The prognostic significance of DNA ploidy and the S-phase fraction (SPF) have been extensively studied in breast cancer, but their clinical utility remains controversial. The type of tumour material can substantially influence flow cytometric DNA measurements. Material obtained by fine needle aspiration (FNA) biopsy is very suitable for flow cytometric DNA analysis because it contains a low proportion of non-tumour cells and less debris than tissue samples.
The prognostic significance of DNA ploidy and SPF, determined on FNA samples, was analysed in 770 breast cancer patients, diagnosed between 1992 and 1997. DNA ploidy and SPF were determined at the time of diagnosis as part of the diagnostic work-up. The median follow-up was 90 months. Survival analysis included overall cancer specific survival (OS), disease free survival (DFS) and survival after recurrence (SAR). Other variables included in survival analyses were age, histological grade, histological type, lymph node status and tumour size. Disease free interval and the site of recurrence were also included in SAR analysis.
DNA ploidy and SPF correlated with tumour type, size, lymph node involvement and, especially, tumour grade. In a univariate analysis, both aneuploidy and high SPF were associated with shorter OS, DFS and SAR, but only SPF retained its independent prognostic significance in multivariate analyses. Independent prognostic variables for OS were node status, histological grade, SPF and tumour size. Node status, histological grade and SPF were independent predictors of DFS, while the site of recurrence, SPF, histological grade, disease free interval and age were independent predictors of SAR.
DNA ploidy and SPF can be efficiently and routinely determined on FNA samples. High SPF is independently associated with a worse clinical outcome of patients with breast cancer. Although SPF and histological grade share prognostic information to some degree, SPF provides additional, less subjective prognostic information. The prognostic value of SPF determined on FNA samples could be even more relevant in neoadjuvant settings and for patients not amenable for surgical treatment, when histological grade cannot be assessed.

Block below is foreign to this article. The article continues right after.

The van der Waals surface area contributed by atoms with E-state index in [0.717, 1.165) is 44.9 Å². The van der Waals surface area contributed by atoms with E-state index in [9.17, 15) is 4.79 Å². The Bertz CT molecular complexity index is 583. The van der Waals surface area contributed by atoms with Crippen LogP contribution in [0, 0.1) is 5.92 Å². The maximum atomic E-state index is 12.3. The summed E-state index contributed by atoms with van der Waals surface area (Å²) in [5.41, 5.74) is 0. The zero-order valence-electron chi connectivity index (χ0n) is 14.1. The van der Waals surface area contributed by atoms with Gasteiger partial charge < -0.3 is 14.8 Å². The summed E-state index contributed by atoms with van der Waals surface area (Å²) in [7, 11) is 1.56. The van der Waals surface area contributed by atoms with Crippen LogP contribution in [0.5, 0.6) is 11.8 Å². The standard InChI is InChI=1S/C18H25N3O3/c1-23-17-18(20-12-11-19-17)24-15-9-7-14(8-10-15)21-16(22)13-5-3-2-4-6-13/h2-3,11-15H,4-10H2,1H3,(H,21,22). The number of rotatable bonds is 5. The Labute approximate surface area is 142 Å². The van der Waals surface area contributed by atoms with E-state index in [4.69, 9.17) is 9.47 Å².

"A relationship between tumor growth and negative PR status has previously been described in the human tumor clonogenic assay (Hug et al., 1986; Gonzalez-Angulo et al., 2007). It is likely that this association is simply a reflection of the lower proliferation rates in hormone receptor positive tumors (Silvestrini et al, 1993; Fisher et al., 2004; Wenger et al., 1993; Gazic et al., 2008) and that may mirror the tumor activity measured in our study. "
[Show abstract][Hide abstract] ABSTRACT: Taxol has anti-tumor properties, polysaccharide peptide (PSP), an active substance of Yunzhi, is an effective immunopotentiator, which is used to supplement the chemotherapy and radiotherapy of cancers patients. The antitumor activity of polysaccharopeptides has been documented. In this study, the in vitro effect of PSP upon the metabolic rate of breast solid tumors was observed and this effect was compared with taxol, which is a well-known chemotherapeutic drug. 117 patients' tissues were treated with 4, 2 and 1 mg/ml of PSP and 4.27 μg/ml of taxol for 24 h. ATP bioluminescence assay was used to measure the in vitro metabolic rate of the breast cancer tissues and SPSS was used for statistical analysis. The estrogen receptor (ER), progesterone receptor (PR), HER-2, tumor grading and the age of patients were all analysed in the study. Taxol was significantly effective on tumors in younger aged, low tumor grade; ER and PR negative group's subjects. PSP demonstrated similar results and also suppresses the activity of breast solid tumor. ATP bioluminescence assay was successfully performed in determining tumor metabolic rate in a timely fashion such that chemotherapeutic treatment could be guided by the results.
"The size of the SPF indicates the percentage of cells in the stage of DNA replication in cell cycle and it is a validated marker for estimating the proliferative rate of tumor cells (Clark et al., 1989). SPF is also recognized as an independent prognostic factor in breast cancer (Bae et al., 2007; Gazic et al., 2008). A complete procedure of SPF measurement is described by Naguib et al. (1999). "
Alexis K Johnson, Sean P McCandless, Rami Alharethi, William T Caine, Deborah Budge, G Andrew Wright, Asad Rauf, Andrew Miller, Sandi Stoker, Hildegard Smith, Kia Afshar, Bruce B Reid, Brad Y Rasmusson, Abdallah G Kfoury,
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